News News

The number of European films released outside of Europe up by 8.5% in 2016

European Audiovisual Observatory publishes new free analysis
Strasbourg 20/02/2018
  • Diminuer la taille du texte
  • Augmenter la taille du texte
  • Imprimer la page
  • Imprimer en PDF
The number of European films released outside of Europe up by 8.5% in 2016

Get it here: The Circulation of European Films Outside of Europe – key figures 2016

  • 650 European films were released outside of Europe in 2016
  • Admissions generated fell to 82 million, (22% below the five-year average of 97 million)
  • Market share fell 1 point to 19%, just making the 19% five-year average

These are the latest findings from a new report by the European Audiovisual Observatory, part of the Council of Europe in Strasbourg. The Observatory has just launched the up-date of its “Circulation of European films” report in time for the Berlinale. It analyses the performance of European films over a five-year period (2012 – 2016) throughout 12 non-European sample markets.

l .   Number of European films released outside of Europe up by 8.5%

650 European films were on theatrical release in at least one of the markets covered in 2016. This is an 8.5% rise year on year compared with 2015. This is the largest number of European films released outside Europe in the past five years and represents about 11% of the total number of European films on release worldwide (see Figure 1 below).

Figure 1. European films on release outside Europe in 2012-2016


ll. Admissions in the 12 markets fell from 108 to 82 million in 2016

This is in line with admission levels observed in 2013 and 2014 but below the five-year average of  97 million (see Figure 2 below). Applying local average ticket prices this corresponds to an estimated EUR 475 million in gross box office earned by European films outside Europe in 2016. European films accounted for 19% of the tracked number of films on release (in line with the 5-year average) and 2% of the admissions generated in the 12 non-European sample markets. This is the lowest market share in the past five years.

Figure 2. Admissions to European films outside Europe 2012-2016 (in million)


lll.  Market share reached 5-year average of 19%; China confirmed as second largest foreign market after the US.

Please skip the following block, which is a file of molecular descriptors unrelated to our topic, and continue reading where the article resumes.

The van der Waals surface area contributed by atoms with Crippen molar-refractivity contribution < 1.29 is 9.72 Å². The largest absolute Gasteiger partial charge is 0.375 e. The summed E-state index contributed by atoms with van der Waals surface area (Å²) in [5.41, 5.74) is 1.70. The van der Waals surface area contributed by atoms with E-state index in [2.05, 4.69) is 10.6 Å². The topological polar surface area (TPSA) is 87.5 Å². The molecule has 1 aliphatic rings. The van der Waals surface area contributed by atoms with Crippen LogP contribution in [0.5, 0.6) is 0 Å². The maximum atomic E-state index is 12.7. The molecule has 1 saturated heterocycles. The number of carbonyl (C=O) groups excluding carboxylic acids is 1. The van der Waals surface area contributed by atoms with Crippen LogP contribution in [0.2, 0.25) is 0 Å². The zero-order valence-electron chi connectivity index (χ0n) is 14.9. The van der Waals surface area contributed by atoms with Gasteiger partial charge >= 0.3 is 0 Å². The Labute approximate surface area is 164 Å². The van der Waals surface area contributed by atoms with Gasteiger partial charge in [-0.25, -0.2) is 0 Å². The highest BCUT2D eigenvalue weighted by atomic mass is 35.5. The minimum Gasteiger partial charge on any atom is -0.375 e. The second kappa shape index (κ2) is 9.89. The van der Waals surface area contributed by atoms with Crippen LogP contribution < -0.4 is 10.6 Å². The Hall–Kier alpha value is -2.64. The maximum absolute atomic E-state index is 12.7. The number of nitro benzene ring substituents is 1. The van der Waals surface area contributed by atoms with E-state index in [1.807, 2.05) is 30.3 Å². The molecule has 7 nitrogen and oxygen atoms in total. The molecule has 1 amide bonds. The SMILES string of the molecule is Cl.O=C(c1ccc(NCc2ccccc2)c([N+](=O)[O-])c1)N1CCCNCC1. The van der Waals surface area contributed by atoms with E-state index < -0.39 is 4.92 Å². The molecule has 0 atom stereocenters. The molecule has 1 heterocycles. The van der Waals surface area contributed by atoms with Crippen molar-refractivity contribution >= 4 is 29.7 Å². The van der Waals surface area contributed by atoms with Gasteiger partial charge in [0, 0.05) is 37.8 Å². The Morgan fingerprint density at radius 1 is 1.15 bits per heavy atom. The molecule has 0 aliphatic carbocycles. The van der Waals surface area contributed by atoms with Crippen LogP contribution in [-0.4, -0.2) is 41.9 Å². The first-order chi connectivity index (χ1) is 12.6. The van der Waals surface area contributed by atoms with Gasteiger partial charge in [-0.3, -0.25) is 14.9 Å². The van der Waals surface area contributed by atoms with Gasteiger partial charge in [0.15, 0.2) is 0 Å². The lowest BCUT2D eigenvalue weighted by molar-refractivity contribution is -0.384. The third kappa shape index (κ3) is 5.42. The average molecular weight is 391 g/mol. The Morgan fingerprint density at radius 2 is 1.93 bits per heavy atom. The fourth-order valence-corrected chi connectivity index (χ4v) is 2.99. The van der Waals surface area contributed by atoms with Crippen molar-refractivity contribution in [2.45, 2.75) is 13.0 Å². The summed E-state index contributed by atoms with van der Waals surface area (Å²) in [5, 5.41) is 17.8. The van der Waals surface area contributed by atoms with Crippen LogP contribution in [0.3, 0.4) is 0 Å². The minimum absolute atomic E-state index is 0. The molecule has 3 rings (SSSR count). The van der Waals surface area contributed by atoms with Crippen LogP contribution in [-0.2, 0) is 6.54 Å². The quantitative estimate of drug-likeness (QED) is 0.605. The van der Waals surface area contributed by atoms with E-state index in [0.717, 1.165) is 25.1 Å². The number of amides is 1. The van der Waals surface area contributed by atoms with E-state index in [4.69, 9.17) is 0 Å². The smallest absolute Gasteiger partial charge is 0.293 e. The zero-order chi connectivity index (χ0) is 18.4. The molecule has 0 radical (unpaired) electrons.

The market share for European films in the territories analysed has remained virtually stable over the 5-year period (see figure 3 below). The US remains the largest foreign market for European films, accounting for 32% of total admissions to European films outside of Europe. Despite the very limited number of European releases, China confirmed its taste for European films as the second largest market in terms of admissions with 18.6 million tickets sold in 2016, accounting for 23% of total admissions. This was followed by Mexico (12%), Australia (7%) and South Korea (6%)

Figure 3. Market shares of European films outside Europe 2012-2016


Figure 4. Admissions to European films outside Europe 2016 - by market and origin

The UK overtook France as the most successful European film export country in 2016 with UK films cumulatively selling 44.6 million tickets accounting for 55% of total admissions. French films came in second place, with 14.1 million admissions (17% of total admissions to European films). Russian films followed at a distance, cumulatively selling 5.5 million tickets outside Europe in 2016 (7%).

Featured event Featured event

Licensing in the new digital audiovisual media context

What challenges do the new generation of audiovisual media services raise for licensing mechanisms? Join us in Athens on 25th of September for this free public conference. It will be jointly organised by the European Audiovisual Observatory in collaboration with the Greek National Council for Radio and Television.

Entry is free but registration is compulsory. Register for free here.

Featured publication Featured publication

How are journalists and their work protected by law in Europe?

It’s high time to be reminded that national laws within Europe contain provisions to protect journalists and their work: the so-called “media privilege”. The European Audiovisual Observatory has just analysed the protection of media privilege for journalists offered by national law within Europe in this new IRIS Special publication.

Download it here